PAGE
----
NCA partners with tribes to honor Native American traditions and culture
Native Americans serve in the military in numbers far exceeding their proportion of the American population. They have served with distinction in every major conflict for over 200 years. To honor their heritage of service and culture, the National Cemetery Administration (NCA) works with tribes to honor their service and heritage, working together to build and maintain tribal veterans’ cemeteries, those built and maintained by tribes with the support of VA.
The NCA Veterans Cemetery Grant Program allows NCA to partner with states, U.S. territories, and tribes to build and maintain veterans’ cemeteries, providing veterans with more burial options across the country. country.
In addition to our 155 VA National Cemeteries, these State, Territorial and Tribal Cemeteries provide nearly 94% of veterans with access to a Veterans Cemetery within 75 miles of their home.
There are 14 VA-funded cemeteries built and operated by Tribes on Tribal Trust Land. VA works closely with tribal leaders to ensure tribal culture and traditions are honored with design elements and features that reflect each tribe’s unique heritage.
The Sicangu Akicita Owicahe Tribal Veterans Cemetery on the Rosebud Sioux Reservation in South Dakota was one of the first VA-funded tribal cemeteries.
Completed in 2013, the cemetery is built in the shape of a turtle, a symbol of life, longevity and courage in the Lakota culture.
The entrance door is made of four imposing logs, crossed above the head like the frame of a tepee. The internment shelter where services take place is also a large tepee. You’ll see the teepee motif in the entrance hall of the administration building, with massive, bare wooden logs serving as pillars and beams. The circular building symbolizes the cycle of life.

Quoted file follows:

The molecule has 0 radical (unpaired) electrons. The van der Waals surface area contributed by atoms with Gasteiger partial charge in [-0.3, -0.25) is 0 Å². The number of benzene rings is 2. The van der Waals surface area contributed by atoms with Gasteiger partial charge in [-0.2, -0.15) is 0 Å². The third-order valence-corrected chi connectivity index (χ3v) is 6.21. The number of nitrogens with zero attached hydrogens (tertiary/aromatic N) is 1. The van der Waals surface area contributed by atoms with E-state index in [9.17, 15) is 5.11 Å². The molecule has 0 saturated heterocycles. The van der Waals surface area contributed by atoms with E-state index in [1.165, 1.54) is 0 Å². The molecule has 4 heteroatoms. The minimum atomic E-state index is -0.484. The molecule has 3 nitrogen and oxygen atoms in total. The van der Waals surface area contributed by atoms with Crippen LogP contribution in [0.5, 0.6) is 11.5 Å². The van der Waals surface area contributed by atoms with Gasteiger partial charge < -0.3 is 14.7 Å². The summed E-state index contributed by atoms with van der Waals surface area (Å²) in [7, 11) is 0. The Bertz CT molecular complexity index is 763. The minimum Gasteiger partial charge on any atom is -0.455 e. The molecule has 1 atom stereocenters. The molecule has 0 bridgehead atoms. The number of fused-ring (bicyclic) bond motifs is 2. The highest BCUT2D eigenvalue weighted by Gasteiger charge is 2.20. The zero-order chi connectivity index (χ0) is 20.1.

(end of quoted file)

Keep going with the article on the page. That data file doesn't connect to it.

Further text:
Rather than a bronze plaque bearing President Lincoln’s Gettysburg address (standard at all VA and state veteran cemeteries), this cemetery bears a plaque with a quote from Chief Crazy Horse, the famous chef of the Lakota Sioux War: “My lands are where my parents are buried.
Different cultures, different elements
“When we held a kick-off meeting, the tribal elders [of the Standing Rock Sioux tribe] learned that horses are very sacred to the tribe, and if possible, they would like to build a horse corral at the cemetery,” said George Eisenbach, director of the Veterans Cemetery Grant Program. “The NCA authorized it.”
The All Nations Veterans Cemetery is on the Standing Rock Reservation, which straddles the border of North Dakota and South Dakota. Like the Rosebud Sioux Tribal Cemetery, the entrance to the Veterans of All Nations Cemetery is marked by massive logs erected above the doorway like the frame of a teepee.
Eisenbach says incorporating these cultural elements goes beyond honoring their deceased veterans. They preserve their heritage for future generations.
“They think about the youth of the tribe, how they will look at their history and how they will retain their culture,” Eisenbach added.
At the Seminole Nation and Veterans Memorial in Oklahoma, the flag assembly area features a cultural walk with signs pointing to the Seminole symbols for “warrior”, “honor” and “valour”.
In addition to the military branch seals, a nearby circular bronze plaque honors the Seminole Nation code speakers.
The newest tribal veterans cemetery, the Metlakatla Veterans Memorial Cemetery, opened last July. It stands on the only Indian reservation in the state of Alaska, in the extreme southeast of the state, near Ketchikan.
Like other tribes in the Pacific Northwest, the carved wooden totem is an integral part of their tribal culture. Two totem poles representing Metlakatla warriors stand guard near the flag assembly area.
The NCA looks forward to continuing the partnership with tribal leaders, not only to build more tribal cemeteries for veterans, but also to honor the proud heritage of Native American veterans.